Friday, February 21

Wooden Animal Treehouse {free plans}

One of the main reasons we love DIY is that it's a great way to save a few dollars on the things we need and want. And gifts for our little guys are no exception! I feel like toys can be a little trickier because (unless you're making clothes or stuffed animals) they can be more complicated or harder to make. And that's exactly how I felt when I first discovered the Anamalz treehouses (see them here and here). Last year I found Anamalz wooden animal toys on a half-off site for a great price and bought a few for Big Brother's birthday. We liked them so much that when I found a deal on them again we decided to get him a few more for Christmas. This time I found them in a co-op group and the buy included the treehouse. That's when I fell in love with it. Then I found out that even with a 50% discount, the treehouse was $70. SEVENTY DOLLARS. Did I mention they are around $140 regular price? Sorry, folks, that's nowhere near our budget! So I decided to take a swing at toy making and see just how hard it would be to make a little wooden treehouse of our own. And it turns out... it's really not! And if you have scrap wood laying around you can make it almost for free!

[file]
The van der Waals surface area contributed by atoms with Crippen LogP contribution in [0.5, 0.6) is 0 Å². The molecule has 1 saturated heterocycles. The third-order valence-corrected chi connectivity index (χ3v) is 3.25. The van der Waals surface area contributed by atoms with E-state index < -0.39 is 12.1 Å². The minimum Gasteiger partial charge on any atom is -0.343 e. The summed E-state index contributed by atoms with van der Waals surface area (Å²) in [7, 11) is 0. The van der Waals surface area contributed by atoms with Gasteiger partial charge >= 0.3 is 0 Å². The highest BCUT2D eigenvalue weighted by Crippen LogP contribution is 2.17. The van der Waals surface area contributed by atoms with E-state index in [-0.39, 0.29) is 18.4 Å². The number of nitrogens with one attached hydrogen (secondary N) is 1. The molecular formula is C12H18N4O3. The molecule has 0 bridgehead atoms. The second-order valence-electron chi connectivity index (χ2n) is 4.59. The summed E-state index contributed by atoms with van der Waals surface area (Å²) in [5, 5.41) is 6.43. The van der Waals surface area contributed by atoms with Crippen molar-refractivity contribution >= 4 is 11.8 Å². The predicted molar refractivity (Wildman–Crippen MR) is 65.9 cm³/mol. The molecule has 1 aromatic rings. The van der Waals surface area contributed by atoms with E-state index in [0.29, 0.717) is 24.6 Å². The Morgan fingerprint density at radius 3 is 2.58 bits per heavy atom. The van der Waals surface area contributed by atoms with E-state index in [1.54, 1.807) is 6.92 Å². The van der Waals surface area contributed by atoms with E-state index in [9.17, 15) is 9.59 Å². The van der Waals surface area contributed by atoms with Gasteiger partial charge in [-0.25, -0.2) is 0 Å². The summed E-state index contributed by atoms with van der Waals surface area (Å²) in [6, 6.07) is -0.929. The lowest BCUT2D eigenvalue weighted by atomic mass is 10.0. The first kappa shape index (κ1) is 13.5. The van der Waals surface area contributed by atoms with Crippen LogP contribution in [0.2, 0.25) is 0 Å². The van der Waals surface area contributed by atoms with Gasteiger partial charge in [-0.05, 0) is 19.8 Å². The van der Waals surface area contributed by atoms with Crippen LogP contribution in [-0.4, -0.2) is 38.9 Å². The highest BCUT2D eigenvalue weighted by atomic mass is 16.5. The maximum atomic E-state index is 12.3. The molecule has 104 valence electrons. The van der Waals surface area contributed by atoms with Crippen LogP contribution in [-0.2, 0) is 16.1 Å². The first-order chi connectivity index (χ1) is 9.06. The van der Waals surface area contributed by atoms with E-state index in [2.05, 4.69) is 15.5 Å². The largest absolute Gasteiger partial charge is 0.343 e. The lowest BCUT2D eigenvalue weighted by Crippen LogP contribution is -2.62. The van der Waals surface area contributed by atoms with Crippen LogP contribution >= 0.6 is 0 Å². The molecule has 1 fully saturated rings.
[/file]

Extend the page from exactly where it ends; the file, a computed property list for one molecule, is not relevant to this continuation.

Our treehouse has lots of features like canopy at the top. Big Brother calls it the tent.

The perfect size for our little Anamalz bear (co-ops can be hit and miss to find them - you can buy the animals on Amazon but I can't find anywhere selling the treehouse right now).

He's also nice and cozy in the archway at the base of the tree.

There are two leafy green layers and a vine in case you have any monkeys in the jungle!

It stands just about two feet tall with lots of levels, including a little bird nest.

But enough chit chat! Ready to make your own treehouse?

Here's what you need to make one (but remember we were working from scraps here so feel free to improvise however you need to!):

  • one 2x4 @ 19" long
  • 1" diameter dowel rod @ 4 1/2" long
  • one 1/2" plywood @  12 x 10.5" (top)
  • two 1/2" plywood @ 6 x 8" (shelves)
  • one 1/4" plywood @ 6 x 6" (base b)
  • one 3/4" plywood @ 12 x12" (base a)
  • one 2" dowel rod @ 1" long (nest)
  • 1/2 yard green fleece fabric
  • 1/2 yard green quilting cotton fabric
  • Kreg Jig (we used it to attach the shelves, but if you're creative you can get by without it)
  • screws (I think we used 1" and 2" screws and 1.25" Kreg screws for different parts)
Overall dimensions are roughly 2' tall x 1' wide x 1' deep.